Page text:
Designers: Copy needs some love too

By Jesse Viana | UX Copywriter at Monday

Have you ever stopped to think about words for a minute? They are everywhere — look around for a bit. Anywhere you look, online or offline, they are just so present that you often don’t even notice them being there. And that’s great! It means that they are doing their job of instructing, explaining, directing, and guiding us through physical and virtual journeys.

When you think about apps, websites, interfaces, and everything in between, could you imagine them being wordless? Words give them meaning, give them clarity, and empower them with context — so that we can, ultimately, make sense of things. Without words, they would be utterly unusable.

As a UX Writer, I think about words, sentences, punctuation, verbs, tone, and voice quite a lot. After all, writing is my way of designing, even if I didn’t realize it at first — and it should be accessible for everyone, even if you’re not a writer for a living. Designers of the world, let’s welcome some words into your life!

Writing as a Design process

The more you think about writing as a design process, the more striking the power that words have in sharing user experiences will be. One thing we know for sure is that without writing, UX Design wouldn’t be complete. Why did you ask? People need direction and meaning in their experiences, and words make design more UX friendly — it’s meant to be for users.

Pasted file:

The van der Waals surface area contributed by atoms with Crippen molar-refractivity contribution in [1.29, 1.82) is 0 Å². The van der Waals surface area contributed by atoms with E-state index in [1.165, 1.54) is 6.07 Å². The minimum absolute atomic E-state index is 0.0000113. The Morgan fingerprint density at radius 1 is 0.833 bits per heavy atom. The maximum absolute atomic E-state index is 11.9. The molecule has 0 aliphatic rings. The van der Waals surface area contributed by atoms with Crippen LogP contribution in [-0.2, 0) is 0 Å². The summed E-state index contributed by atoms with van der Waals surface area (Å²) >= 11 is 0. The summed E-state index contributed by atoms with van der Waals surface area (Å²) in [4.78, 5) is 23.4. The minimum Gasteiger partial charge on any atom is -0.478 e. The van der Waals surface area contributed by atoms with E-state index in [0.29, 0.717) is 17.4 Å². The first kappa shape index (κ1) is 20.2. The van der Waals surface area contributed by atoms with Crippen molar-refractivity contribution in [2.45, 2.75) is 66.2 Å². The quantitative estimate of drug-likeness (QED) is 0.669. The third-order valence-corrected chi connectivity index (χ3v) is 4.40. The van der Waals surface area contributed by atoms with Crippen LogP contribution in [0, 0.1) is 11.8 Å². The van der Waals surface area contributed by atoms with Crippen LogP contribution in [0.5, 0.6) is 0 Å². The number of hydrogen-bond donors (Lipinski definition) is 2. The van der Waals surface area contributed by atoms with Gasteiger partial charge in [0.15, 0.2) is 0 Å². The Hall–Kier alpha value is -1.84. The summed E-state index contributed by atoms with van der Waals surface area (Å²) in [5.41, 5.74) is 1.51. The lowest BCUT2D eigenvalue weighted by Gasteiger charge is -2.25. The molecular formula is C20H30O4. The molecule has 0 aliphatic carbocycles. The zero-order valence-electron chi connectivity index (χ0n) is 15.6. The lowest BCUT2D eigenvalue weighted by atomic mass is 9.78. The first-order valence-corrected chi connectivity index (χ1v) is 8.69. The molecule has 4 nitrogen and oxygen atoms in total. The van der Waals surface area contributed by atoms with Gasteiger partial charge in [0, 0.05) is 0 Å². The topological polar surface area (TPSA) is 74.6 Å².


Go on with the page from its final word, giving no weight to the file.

Design is all about communication, and it should always be a conversation between a product and its user. This is exactly what UX Writers do: the designing of words that people see when interacting with software (we tell you all about it in our previous article about UX Writing and Microcopy), delivering the right information at the right time, whenever needed be. It’s telling users what to expect of their experience.

Oh, and take on this great advice: it’s no longer enough to look at writing as an afterthought of the design process. Copy — by this, I mean the filling of words in the design interface — can make or break the user experience, and this calls for a cross-team collaboration between designers and writers early-on in the project so that everything works harmoniously. The result is the smoothest user experience possible.

The copy is as much part of the user experience as the flow and layout, and defining copy can actually make designers better.

Good UX is when design meets written language